What is Wrong With My ATV Carburetor?

Rick Sosebee
by Rick Sosebee

What is wrong with my ATV carburetor? This is what one Polaris Sportsman owner wants to know after his machine was left sitting his shop for seven years.

Here is exactly what the reader asked the ATV AnswerMan, followed by his response:

I have a 1997 sportsman 500 that I purchased new. I left it sitting in my shop for about 7 years. I started it occasionally however when I took it out on the trail, it starts and runs fine but stalled when going down a hill or if going fast and slowing down quickly. I replaced the carb, fuel pump, air filter and drained and refilled the fuel tank. The problem still persists. After looking at several forums and YouTube videos, I adjusted idle, throttle cable switch on handlebar, and all carb adjustments. Still having the same issue. I have looked as replacing the carb one more however I don’t want to spend the $300 + price for a new OEM carb and there doesn’t seem to be a good aftermarket available given the reviews stating problems with all the ones I have found. On one occasion when working on the carb I dropped a screw down the intake neck into the piston chamber. I removed the head retrieved the screw and adjusted the valves to .006 in clearance. Everything works fine however the stall issue persist.

Any help will be greatly appreciated.


Goodness Stan, it seems you have thrown tons of cash at the machine and it still will not play nice. I had a girlfriend like that one time, but that’s a different story. So, let us take one action at a time here and see if we can find the issue you are facing.

You say you replaced the carburetor, but you didn’t say it was a new replacement. A dirty or varnished ATV carburetor will stall and stutter when the gas is pressed because it’s not getting enough gas for the amount of air that is being taken in. So here is the first and most likely the most important question. Did you buy a used Carburetor for the Polaris? This is an important part of the equation here. If you purchased a used unit then you may have gotten someone else’s problems to add into your growing list. ATV Carburetors are semi-technical in nature, but not really hard to understand once you have dismantled a few hundred like I have. Most carbs that sit in rotting fuel will need a full clean out with a chemical solvent that removes the varnish. I typically replace the brass jetting inside the carb and most times the needle with its seat as well. This gets most of my older machines running quickly and at very little cost. The entire issue you are describing, again, makes me believe that the engine is starving for gas.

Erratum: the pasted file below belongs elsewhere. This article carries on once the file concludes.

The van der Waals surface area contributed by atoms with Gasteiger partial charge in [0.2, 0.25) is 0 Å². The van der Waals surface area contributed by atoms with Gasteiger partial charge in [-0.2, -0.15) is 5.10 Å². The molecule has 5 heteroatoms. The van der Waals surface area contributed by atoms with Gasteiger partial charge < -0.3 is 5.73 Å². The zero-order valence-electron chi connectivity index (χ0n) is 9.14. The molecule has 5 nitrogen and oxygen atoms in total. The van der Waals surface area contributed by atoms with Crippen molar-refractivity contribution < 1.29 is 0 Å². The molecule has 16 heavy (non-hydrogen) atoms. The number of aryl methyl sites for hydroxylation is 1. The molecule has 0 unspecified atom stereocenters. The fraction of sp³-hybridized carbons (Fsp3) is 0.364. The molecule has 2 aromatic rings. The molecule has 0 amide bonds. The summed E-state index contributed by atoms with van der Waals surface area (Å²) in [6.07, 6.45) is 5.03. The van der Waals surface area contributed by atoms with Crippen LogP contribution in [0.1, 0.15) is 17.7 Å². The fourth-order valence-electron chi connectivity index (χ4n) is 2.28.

Adjusting all of those cables and things is just compounding the problem before the actual issue is resolved. If it were me I would get an OEM or Factory service manual and properly set each cable back to factory specifications. Then I would remove the brass jets and main needle jet (fuel control into the float bowl) out of the carb. Purchase the factory main needle and seat as well as the brass jets and reinstall. Add my favorite product, Ethanol Equalizer, to the gas tank with one gallon of ethanol free gas and run the engine until she is purring smooth. This doesn’t mean get out on the trail and dog the poor old man, but allow it to sit and idle for a time with a few twists on the gas here and there. The chemical has to work so be patient. This should get you back on the trail in no time. Just remember to be patient as this is a process not a race. It took SEVEN YEARS of sitting in crappy gas for the carb to get this way so it may take a few hours to reverse it all! One last thing, please, do not let it sit that long again. Your quad loves you and needs your attention at least every other weekend!

Rick Sosebee
Rick Sosebee

Whether he is in Mexico covering the Baja 1000, building ATVs for local racers, or out enjoying the trails, Rick’s passion shows in his stories. Learning to wrench his own machines from his grandfather, Rick also has an undying appreciation for the mechanics of off-road vehicles. Do not let the dirt and mud fool you, though, as Rick also has a deep love for street cars.

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